We here at Olivia Waite cannot be the only ones who were excited to see that the RWA's Romance Book Consumer Survey for 2011 was now available. We love charts, especially charts about the romance industry, which may or may not provide useful tips for book-marketing strategy and sales. We like marketing less than we like charts, but author-duty calls, so marketing is something we must consider. And now, we must also consider—not just the royal Olivia "we," but the collective authorial "we"—that we have been doing it wrong.
Here is the relevant, shocking graph:
Those wide blue bars? Those mean romance buyers haven't done that and don't want to. For every reader who visits an author website—our carefully curated, painstakingly designed author websites which we sometimes pay other people to make shiny and pretty and inviting—there is another reader who couldn't give a damn about the author's official site. Readers care even less about our blogs—62% haven't read one and have no interest in reading one. And Facebook's even worse, at a disinterest rate of 70%!
And there, lurking at the bottom of that chart like a rake in the grass, the most shocking revelation of all.
83% of romance buyers have no interest in following authors on Twitter.
Twitter! The holy grail of word-of-mouth! The darling of modern book-marketing theory! The collective global water cooler of the publishing industry! And none of the romance buyers surveyed here give one small damn about it.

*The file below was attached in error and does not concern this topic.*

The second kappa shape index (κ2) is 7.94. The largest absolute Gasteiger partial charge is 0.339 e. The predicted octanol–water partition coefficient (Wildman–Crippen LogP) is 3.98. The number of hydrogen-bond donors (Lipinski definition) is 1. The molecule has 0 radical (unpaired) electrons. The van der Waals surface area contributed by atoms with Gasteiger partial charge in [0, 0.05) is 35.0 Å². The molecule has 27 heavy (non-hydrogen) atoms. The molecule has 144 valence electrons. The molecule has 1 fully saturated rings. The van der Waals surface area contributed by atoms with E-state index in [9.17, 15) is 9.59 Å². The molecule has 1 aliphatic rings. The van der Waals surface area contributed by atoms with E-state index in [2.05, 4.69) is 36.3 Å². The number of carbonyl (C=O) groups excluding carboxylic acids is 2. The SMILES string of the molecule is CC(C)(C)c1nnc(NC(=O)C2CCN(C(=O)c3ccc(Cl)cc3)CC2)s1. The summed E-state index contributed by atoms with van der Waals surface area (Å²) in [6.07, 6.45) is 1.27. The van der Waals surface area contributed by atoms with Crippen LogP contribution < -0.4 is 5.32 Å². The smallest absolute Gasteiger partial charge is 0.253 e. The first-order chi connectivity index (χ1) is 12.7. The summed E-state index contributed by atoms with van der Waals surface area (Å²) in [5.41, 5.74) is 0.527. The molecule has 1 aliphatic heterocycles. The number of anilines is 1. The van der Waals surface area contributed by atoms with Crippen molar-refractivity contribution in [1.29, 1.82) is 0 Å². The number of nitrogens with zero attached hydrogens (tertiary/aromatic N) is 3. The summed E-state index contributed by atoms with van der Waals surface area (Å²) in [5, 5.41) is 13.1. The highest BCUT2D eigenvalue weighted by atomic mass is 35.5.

Inescapable conclusion: we authors and writers and editors only go on Twitter to talk amongst ourselves.
I'm not about to give up my Twitter account because of this. (Especially not before the Rutger Hauer/RutgerHaha mystery is solved. One of them must be a replicant!) And I tweet because it brings me comfort and information and advice, any one of which I seem to need several times a day.
But this new data does kind of burst my dearly held illusion that tweeting counts as work. Or blogging, for that matter. Or making a book trailer—which is a relief, since making one of those things without access to stock photos is kind of a bear. I'll do another one someday (I had a lot of fun making the book trailer for Generous Fire), but it will be out of creative whimsy rather than a grudging sense of obligation.
There is now no comfort for an author's procrastination. Oh, but I was talking to another author with many more followers than I have! That's great exposure—not to mention a lovely conversation! <-- This is no longer a viable excuse for a day whose new word count is abysmally low.
It is good to occasionally have one's assumptions challenged. I bet it even builds character.
It better—because I have a lot of characters to build.
And now, while I'm still feeling the sting, it's a good time to get started.